Sunday, July 20, 2008

Genentech and RNAi Therapeutics- Part 1

A very enjoyable, yet detailed feature article by Walter Armstrong on the state and prospects of RNAi Therapeutics in the Pharmaceutical Executive this month, concludes with a somewhat bold prediction of mine: Genentech will partner with Alnylam to develop RNAi Therapeutics. I would like to use the next two blogs to expand on this speculation, explaining why such an alliance would not just make Alnylam shareholders happy (Part 1), but also the ways that Genentech’s participation in RNAi Therapeutics should benefit the entire sector (Part 2).

First off, all of this is conjecture and not based on inside information. I think it is fair to say that Alnylam is the bellwether of the RNAi sector. At the same time, however, Alnylam has made it no secret that it in turn is following the example of another biotech company- the iconic Genentech. For example, when Alnylam won the prestigious biotechnology James D. Watson Helix award for the mid-cap category in 2006, it was particularly proud to join Genentech as that year’s winner of the large cap category. References to Genentech’s business development strategy can also be heard at regular intervals in its conference calls and interviews like the one by Nature Biotech with Alnylam CEO John Maraganore in 2007 from which this excerpt is taken:

“JM: By that, I mean good old-fashioned, peer-reviewed, published research, appearing in top journals like Nature, Science and Cell. In this, we have a prominent role model: Genentech (S. San Francisco, CA, USA).When I was starting my career in biotech in the 1980s, Genentech wowed both academic and industrial scientists by blazing a trail in genetic engineering. Every week, it seemed, there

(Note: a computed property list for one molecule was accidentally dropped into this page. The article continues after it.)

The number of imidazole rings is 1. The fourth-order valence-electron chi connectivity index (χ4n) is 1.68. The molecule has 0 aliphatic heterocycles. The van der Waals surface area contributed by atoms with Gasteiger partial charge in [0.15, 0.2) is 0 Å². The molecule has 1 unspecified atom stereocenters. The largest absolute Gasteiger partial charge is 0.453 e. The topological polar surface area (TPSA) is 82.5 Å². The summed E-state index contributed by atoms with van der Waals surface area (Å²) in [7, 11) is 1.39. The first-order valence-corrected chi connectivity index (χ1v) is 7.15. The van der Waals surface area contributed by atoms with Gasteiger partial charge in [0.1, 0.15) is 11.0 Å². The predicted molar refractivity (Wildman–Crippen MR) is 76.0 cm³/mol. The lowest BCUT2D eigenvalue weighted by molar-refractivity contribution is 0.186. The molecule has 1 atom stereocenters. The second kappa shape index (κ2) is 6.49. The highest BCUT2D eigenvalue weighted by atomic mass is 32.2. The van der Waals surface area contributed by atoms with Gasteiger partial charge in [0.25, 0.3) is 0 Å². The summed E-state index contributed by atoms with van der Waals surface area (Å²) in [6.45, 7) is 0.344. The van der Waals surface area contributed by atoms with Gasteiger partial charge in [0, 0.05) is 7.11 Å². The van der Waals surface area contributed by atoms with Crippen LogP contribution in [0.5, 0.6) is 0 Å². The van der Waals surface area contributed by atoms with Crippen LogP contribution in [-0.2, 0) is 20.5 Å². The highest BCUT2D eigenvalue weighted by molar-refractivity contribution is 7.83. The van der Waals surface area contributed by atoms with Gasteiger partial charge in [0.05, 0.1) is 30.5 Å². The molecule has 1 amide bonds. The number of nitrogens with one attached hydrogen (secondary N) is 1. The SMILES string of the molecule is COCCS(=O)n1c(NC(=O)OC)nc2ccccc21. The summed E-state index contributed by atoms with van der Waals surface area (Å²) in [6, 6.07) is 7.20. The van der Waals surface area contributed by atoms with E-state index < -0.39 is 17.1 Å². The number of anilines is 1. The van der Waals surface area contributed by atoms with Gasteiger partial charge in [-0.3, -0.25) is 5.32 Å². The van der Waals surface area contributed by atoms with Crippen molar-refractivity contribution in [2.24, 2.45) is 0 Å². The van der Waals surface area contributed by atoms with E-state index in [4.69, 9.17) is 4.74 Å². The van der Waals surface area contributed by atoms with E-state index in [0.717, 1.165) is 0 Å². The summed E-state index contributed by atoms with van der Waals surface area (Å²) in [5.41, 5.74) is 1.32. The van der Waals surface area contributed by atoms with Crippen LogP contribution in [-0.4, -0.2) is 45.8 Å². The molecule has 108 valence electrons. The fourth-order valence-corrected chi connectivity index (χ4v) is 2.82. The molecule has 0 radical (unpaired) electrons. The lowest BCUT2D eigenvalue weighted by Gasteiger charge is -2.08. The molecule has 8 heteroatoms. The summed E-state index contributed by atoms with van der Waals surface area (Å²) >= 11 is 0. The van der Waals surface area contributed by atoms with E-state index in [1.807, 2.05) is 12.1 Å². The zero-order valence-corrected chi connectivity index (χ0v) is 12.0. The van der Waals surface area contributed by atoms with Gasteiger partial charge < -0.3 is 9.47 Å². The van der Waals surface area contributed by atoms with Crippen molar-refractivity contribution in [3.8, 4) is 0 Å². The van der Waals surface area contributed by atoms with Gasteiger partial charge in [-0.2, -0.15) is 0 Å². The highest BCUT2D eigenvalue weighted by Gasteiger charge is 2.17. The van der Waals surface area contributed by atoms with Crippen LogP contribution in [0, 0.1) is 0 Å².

was a paper in one of those top journals describing an exciting new advance—Axel Ullrich making fusion receptors with cytoplasmic tails that helped us understand cell signaling, the cloning of tissue plasminogen activator—all of which were amazing feats at the time. Just as importantly,Genentech captured the imagination first of academic scientists, then of public-market investors and then of Hoffmann-
La Roche (Basel, Switzerland), all of whom profited handsomely on their decisions to place their trust and their capital in the hands of that company’s leaders.”

Also note the reference to Roche and Alnylam's deal with Roche announced 3 months thereafter. It was then also a statement by Roche made in the wake of Roche-Alnylam expressing their hopes that Alnylam may be their second Genentech (Roche is the majority owner of Genentech), that then confirmed that there may be more to Alnylam-Genentech than just the respect and admiration of an emerging company for the industry powerhouse. I’d like to think that at the time the statement was made, it was not merely hopes of making lots of money that where on Severin Schwan’s mind, now the CEO of Roche.

When as part of the Tekmira-Protiva reunion it was mentioned that out of the four technology evaluations by unnamed companies there was a Big Biotech, it was possible to start seeing the scientific dimensions take shape. Appropriately, in addition to Alnylam upping their stake, Roche joined by buying 4% of New Tekmira. As a reminder, one of the most promising therapeutic areas for SNALP RNAi delivery technology is oncology, and when it comes to Roche and cancer, we really mean Genentech and cancer.